As I write this it’s the beginning of January. My friend, Ann Baucom, a wise and gifted woman, once told me January was her favorite time of the year. She loved the opportunity to slow down and stay in because she could look at the long range view of the months in front of her and plan her life. She was very deliberate about what was important to her and what brought her peace and joy and she took the cold, dreary month of January to envision all those opportunities that she could create to nurture herself. She presented to me a very different view of the long dark month than I had previously experienced. Certainly, I had used the opportunity of a new year to make plans and to set intentions but I hadn’t really embraced sitting with my dreams for the upcoming year and appreciated the month as a time of gestation for those dreams to grow.
I love to rise before the sun. In Clyde Edgerton’s book Walking Across Egypt he writes about how Matti Rigsbee rises before dawn and sits outside as the blackness becomes gray and then light. He describes how this is her favorite time of day. She relishes the new day and awaits the gifts it will bring with it. It’s one of my favorite passages. I could feel her peace and joy as she waited for the light of day to seep through the darkness and wash away the night. I once had the opportunity to go to one of Clyde’s readings and was delighted to hear him read the very same passage I so loved. That description completely changed my perception of how I perceived the beginning of a perfect day, rise before the sun, make a cup of tea, light a candle or in the colder months, a fire. Sit quietly, pray, write, breathe and go gently, softly into the day. The way I choose to begin my day flavors the way I live that day. The way I begin my year, flavors the way I live that year. It’s not very different, a dark morning opening into light of day or a dark month opening into a new year.
If we begin something, a day, a year, a job, a marriage, a project with an sense of excitement and joyous expectation does that make a difference in how that something proceeds? In the book The Joy of Appreciative Living, Jacqueline Kelm recommends 3 steps that can be implemented in order to increase one’s sense of joy. The first step is to write daily three gratitudes. The second step is to think of one thing every day that will bring you joy and the third step is to take fifteen minutes once a week to imagine your ideal life. The premise of the book is that if you do these exercises for 28 days, your level of happiness will increase and even if you then stop doing the exercises, your will maintain a higher level of joy than when you began the process. After beginning the program I was driving home one evening right at sunset and the sky was breathtakingly beautiful. “One gratitude to write tomorrow.” I told myself. I would have appreciated it even if I wasn’t in the process of increasing my joy but I wouldn’t have made a mental note to remember it. It was the difference between capturing the image and just noticing it in passing. I realized I had begun to look for moments of joy to record and that simple process was making me happier.
Shaun Achor has a short TED video on You Tube about using this process for your job. It was originally sent to a dear special-education teacher friend of mine by her principal. She told me looking for three gratitudes each day had the same effect on her as it did on me. Certainly, looking for joy has got to be a better approach to improving the quality of one’s life the looking for sadness or worse. One need not only look forward for joy. You get to choose what you focus on in the past. As part of a healing process my chiropractor, Joanne Noel in Chapel Hill, NC had me “reframe” an upsetting memory which she felt had twisted my body in ways I knew hurt but didn’t fully recognize. “Why choose to focus on a painful memory.” she said, “Let’s change it or better yet, delete it like an unwanted, useless email.”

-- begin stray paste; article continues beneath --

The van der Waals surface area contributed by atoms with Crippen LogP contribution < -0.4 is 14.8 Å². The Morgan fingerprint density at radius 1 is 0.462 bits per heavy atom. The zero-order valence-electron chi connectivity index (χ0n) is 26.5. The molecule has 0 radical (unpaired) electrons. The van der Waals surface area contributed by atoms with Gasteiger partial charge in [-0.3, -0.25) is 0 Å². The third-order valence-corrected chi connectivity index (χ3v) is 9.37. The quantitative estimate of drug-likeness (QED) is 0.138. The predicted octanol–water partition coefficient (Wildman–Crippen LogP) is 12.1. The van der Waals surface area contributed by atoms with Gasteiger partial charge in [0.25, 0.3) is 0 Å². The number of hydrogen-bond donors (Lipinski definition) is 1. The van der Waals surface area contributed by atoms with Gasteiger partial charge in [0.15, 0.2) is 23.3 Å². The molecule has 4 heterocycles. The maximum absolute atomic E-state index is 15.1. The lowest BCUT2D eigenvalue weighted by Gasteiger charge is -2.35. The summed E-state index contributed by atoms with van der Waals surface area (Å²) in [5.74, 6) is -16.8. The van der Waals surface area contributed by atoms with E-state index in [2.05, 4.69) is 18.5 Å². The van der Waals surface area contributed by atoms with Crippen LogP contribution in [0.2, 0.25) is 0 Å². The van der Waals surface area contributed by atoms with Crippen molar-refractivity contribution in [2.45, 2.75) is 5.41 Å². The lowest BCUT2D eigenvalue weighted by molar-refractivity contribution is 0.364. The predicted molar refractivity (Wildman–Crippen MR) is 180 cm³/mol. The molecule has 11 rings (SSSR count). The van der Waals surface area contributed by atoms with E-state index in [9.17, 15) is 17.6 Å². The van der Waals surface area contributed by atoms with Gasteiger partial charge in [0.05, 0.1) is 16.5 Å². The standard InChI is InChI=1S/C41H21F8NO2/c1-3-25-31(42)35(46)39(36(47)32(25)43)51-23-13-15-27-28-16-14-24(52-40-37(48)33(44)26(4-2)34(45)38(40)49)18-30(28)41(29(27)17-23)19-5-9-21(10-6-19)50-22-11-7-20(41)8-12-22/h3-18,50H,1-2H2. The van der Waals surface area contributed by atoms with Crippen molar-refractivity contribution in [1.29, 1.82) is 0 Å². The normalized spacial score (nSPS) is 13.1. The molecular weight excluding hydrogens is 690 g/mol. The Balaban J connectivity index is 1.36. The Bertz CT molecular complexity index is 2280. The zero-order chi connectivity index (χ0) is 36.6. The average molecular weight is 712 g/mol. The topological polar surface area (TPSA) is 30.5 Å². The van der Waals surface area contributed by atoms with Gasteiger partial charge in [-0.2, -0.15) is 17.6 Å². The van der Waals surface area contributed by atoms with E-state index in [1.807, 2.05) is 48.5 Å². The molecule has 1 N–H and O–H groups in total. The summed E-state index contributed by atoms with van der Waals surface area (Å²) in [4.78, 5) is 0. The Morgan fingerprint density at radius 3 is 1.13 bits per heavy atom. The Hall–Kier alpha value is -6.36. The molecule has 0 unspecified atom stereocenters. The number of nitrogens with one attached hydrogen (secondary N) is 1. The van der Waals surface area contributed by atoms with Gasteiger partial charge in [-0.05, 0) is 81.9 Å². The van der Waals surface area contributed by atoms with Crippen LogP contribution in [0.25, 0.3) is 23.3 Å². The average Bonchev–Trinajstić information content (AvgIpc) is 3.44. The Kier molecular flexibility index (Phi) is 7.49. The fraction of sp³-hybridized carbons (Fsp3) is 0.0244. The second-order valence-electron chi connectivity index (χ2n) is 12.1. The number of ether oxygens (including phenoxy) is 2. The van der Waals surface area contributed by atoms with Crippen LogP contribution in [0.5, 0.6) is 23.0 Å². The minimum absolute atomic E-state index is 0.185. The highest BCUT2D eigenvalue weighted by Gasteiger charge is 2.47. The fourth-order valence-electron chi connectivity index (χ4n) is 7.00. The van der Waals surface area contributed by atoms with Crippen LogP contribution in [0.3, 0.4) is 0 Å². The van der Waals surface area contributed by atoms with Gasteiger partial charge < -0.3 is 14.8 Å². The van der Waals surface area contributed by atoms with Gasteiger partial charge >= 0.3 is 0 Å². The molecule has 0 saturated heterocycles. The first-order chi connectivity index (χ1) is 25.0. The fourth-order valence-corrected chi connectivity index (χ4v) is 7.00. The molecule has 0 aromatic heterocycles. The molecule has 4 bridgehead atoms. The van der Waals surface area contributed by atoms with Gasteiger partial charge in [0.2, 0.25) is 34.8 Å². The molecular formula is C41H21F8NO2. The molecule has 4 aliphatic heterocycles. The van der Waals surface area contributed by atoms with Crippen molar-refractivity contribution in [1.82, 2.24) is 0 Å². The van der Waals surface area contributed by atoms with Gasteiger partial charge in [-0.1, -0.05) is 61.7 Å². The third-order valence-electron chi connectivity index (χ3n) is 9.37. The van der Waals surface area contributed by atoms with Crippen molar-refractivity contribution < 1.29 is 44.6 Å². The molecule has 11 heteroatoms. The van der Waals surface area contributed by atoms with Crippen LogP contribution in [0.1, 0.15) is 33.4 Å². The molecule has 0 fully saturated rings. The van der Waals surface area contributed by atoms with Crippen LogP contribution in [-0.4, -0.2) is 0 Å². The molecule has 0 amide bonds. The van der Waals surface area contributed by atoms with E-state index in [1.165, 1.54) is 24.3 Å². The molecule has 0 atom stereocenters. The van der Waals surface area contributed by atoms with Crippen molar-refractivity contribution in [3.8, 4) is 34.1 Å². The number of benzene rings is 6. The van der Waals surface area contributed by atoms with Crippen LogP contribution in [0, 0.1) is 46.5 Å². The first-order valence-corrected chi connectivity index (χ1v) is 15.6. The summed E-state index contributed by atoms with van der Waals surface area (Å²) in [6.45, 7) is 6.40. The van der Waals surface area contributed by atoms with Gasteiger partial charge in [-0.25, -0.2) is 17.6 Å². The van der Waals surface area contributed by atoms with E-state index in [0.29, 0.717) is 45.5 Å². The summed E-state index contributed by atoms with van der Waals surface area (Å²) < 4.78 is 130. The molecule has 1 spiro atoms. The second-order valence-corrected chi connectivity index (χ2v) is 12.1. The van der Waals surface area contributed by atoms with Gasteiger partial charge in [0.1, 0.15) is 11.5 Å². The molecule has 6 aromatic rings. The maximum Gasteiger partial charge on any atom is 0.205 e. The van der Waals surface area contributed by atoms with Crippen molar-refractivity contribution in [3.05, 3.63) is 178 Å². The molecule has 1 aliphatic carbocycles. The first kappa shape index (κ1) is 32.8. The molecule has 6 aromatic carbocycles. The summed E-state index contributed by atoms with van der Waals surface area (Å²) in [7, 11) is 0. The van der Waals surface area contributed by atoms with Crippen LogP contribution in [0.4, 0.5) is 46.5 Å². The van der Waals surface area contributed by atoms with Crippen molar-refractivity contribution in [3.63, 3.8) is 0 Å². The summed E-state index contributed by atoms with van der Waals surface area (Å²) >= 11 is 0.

Then there’s step two and three from The Joy of Appreciative Living. For many years I’ve kept a small Hallmark Calendar in my daily journal. Each morning i record one thing that brought me joy and one thing that I did to help another. This concept of planning it was new to me. it reminded me of being on a successful diet. I’ve read where one step is to write down everything you eat but an even more powerful step is to plan what you’re going to eat. With step two of The Joy of Appreciative Living I plan what I’m going to feed my spirit.
I love my life, however, I still have dreams and once again I am reminded of God’s bounty and of the truth that I cannot fathom the riches that can be found once we connect to the Divine. Why wouldn’t I institute a practice that might raise my level of joy? When I feel positive, joyful and happy I carry those emotions out into the world and while some may find them to be disarming, most seem to need and appreciate a smile, a warm greeting and even sometimes, a hug. My ideal life always includes optimal health and I work hard to maintain that state. I eat as well as I know how, I exercise daily, I take my vitamins and I don’t smoke or abuse my body. I’m invested in “dying healthy.” But, good health and an ideal life require more than care for the body, the body will cease to exist one day no matter how well I care for it. I need to focus on the spirit too. As in past “planning” January months I carefully considered what my ideal life would include. I didn’t take on any resolutions but carefully crafted ten intentions.
Accept and Give Love Freely
Hug Whenever Possible
Recognize the Shadows
Smile Early, Laugh Daily
Be Grateful, Always and for All Things
I share them here with you so that you too may take the time to write down your ideal life. So you too may craft some intentions that will bring more light and joy into your life and into the lives of all those you love and the lives of all those your life touches.